Wednesday, November 10, 2010

Luther on "Disagreeable Preachers"

Today is Martin Luther's 527th birthday, and as I like to do on days such as these, I have been reading various works by Luther. In particular, I decided to spend some time in Luther's commentary on 1 Peter as I prepare for Sunday morning's message (1 Peter 4:7-11). Therein, Luther deals with those who do not use their spiritual gifts in a loving and appropriate way, and he says:

"These are disagreeable people, and yet they are common in the world, especially among the preachers. As soon as one feels he can do something another cannot -- is apt to learn, has a fine voice, or dispatches work quickly -- he overdoes it, becomes proud, despises others who cannot equal him, yea, he thinks he knows more than those under whom he studied and suddenly changed from pupil to professor and wishes to make a show before the whole world. If then the public join him and praise and boast of his ability (as such spirits strive for this one thing with all their might), he is then first made a little gentle and tickled so that he does not know whether he is walking upon the earth or in the clouds. Such characters do the greatest harm to Christianity; what pious orthodox teachers did so well, and planted and built during long years with great care and labor, they break to pieces and ruin in a short time, and consider their ways better and holier, and they must also be honored by such names which suggest that they were seeking the honor of God and salvation of their neighbors."

If, when reading Luther's words, we are tempted to look down our noses at others whom we deem guilty of such attitudes and conduct, then we have missed the point. Rather, I think it best for us to be driven by Luther's words to look in the mirror at ourselves. Are we allowing the precious blessings of God's giftedness and the gratitude of His people to puff us up with toxic pride? We must always be on guard against this, lest we tear down what others have labored long to build. And Luther's words also contain a warning for the layperson as well. Be careful in heaping praise upon the gifted servants of God, for in so doing, you may unintentionally be casting them into a great temptation, the allure of which is dreadfully powerful.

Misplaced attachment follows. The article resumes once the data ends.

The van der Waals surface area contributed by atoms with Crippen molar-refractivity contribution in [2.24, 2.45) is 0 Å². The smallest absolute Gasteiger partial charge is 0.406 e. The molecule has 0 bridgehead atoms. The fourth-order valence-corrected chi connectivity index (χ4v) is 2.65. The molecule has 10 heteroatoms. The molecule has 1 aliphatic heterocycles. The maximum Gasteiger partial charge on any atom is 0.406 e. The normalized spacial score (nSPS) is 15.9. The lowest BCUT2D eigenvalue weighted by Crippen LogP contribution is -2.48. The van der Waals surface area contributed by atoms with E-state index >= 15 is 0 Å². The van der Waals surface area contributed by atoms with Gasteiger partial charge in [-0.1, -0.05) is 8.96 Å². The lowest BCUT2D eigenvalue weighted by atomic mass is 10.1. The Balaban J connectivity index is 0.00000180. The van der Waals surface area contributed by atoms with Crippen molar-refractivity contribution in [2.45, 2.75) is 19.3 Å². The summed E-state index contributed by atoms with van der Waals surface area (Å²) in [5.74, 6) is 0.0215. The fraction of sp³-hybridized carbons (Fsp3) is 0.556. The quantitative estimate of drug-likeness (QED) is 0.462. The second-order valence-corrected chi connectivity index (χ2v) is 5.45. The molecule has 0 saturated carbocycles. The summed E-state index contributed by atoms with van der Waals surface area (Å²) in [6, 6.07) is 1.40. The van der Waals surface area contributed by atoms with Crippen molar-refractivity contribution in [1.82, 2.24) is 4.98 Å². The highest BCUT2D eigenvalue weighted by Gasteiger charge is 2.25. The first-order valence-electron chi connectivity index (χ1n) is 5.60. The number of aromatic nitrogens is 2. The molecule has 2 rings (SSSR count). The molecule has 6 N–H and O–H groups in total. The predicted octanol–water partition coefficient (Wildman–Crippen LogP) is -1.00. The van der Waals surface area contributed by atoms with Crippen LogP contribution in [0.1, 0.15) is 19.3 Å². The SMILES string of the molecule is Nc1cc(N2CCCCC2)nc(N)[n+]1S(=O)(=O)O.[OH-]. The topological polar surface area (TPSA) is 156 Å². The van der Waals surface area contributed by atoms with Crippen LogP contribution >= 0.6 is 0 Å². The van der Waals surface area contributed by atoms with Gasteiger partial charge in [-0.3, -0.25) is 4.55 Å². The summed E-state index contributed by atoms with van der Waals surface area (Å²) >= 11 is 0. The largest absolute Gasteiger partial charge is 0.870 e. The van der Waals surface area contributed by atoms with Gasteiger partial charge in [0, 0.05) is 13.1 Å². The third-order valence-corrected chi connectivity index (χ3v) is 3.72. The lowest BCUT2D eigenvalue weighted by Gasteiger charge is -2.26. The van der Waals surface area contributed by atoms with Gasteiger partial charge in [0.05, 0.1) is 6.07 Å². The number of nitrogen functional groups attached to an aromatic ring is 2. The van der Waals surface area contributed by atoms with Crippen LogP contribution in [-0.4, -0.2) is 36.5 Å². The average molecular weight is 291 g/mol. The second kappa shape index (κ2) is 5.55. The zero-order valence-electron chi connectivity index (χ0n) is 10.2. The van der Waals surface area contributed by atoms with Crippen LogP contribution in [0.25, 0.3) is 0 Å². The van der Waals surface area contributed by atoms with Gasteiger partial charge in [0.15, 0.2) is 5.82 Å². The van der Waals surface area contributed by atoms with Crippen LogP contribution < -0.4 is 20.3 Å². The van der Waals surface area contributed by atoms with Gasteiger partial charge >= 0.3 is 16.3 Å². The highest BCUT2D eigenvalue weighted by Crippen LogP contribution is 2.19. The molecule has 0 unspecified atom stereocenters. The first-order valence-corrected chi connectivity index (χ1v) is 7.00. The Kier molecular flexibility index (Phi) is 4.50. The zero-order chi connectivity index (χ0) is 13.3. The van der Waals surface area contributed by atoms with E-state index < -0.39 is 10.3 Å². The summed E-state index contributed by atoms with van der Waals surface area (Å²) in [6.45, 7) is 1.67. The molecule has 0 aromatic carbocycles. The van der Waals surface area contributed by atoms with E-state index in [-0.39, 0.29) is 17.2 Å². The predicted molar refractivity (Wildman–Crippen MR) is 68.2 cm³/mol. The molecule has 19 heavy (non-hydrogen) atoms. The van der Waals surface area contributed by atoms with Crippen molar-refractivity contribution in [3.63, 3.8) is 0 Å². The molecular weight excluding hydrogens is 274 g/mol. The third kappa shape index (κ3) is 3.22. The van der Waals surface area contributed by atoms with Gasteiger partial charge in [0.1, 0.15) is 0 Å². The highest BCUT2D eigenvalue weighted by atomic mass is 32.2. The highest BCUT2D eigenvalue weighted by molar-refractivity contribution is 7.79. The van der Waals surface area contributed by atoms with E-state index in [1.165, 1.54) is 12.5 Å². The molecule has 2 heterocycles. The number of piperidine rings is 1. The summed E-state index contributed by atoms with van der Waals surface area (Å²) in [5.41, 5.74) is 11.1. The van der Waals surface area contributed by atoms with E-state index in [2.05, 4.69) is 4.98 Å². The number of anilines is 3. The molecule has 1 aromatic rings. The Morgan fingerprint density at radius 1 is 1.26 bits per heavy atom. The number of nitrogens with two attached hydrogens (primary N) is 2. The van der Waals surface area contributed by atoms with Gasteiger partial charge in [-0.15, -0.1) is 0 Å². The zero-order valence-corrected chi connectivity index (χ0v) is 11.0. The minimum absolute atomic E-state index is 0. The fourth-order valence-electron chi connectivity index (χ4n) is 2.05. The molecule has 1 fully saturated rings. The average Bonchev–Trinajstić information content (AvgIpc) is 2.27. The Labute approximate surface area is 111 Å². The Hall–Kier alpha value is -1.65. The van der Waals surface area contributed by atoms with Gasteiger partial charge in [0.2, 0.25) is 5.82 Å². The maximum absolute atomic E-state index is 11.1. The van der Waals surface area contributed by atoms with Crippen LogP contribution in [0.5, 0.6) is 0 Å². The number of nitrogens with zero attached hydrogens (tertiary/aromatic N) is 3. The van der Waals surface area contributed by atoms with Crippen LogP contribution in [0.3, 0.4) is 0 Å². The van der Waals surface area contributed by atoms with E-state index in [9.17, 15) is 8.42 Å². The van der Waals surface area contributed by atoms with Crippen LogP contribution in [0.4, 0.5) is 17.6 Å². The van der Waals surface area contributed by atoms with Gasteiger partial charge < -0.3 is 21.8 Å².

Luther then wisely concludes this section with a more positive injunction for preachers and those to whom they preach:

"Whoever now preaches the word of God in its purity, without the addition of any human doctrine, that God out of pure love gave his only begotten son Jesus Christ for the sins of the lost world, seeks not his own, but God's honor, does not like God, rule over you, but serves you with his gifts, points out to you how you may be delivered from your sins and be saved. Whoever does the contrary seeks his own honor and advantage as is the manner and character of all work-righteous persons."

From this, we draw that our preaching must be thoroughly saturated in the very words of God Himself in Scripture, and not our own opinions and ideas. This is the only way to truly honor God in the ministry to which He has called us. And if a preacher does this, the congregation must be assured that he is not seeking to reign over his people, for he demonstrates his awareness that Christ is the only Lord over the church. Rather, such a preacher has humbly served both his God and his flock by giving them that which is most precious: God's divine truth. And so the right way to honor such a preacher is not then to heap praise upon him, but rather to praise the true source of his words, the Lord Himself, and to submit to the Lord in saving faith and obedient service.

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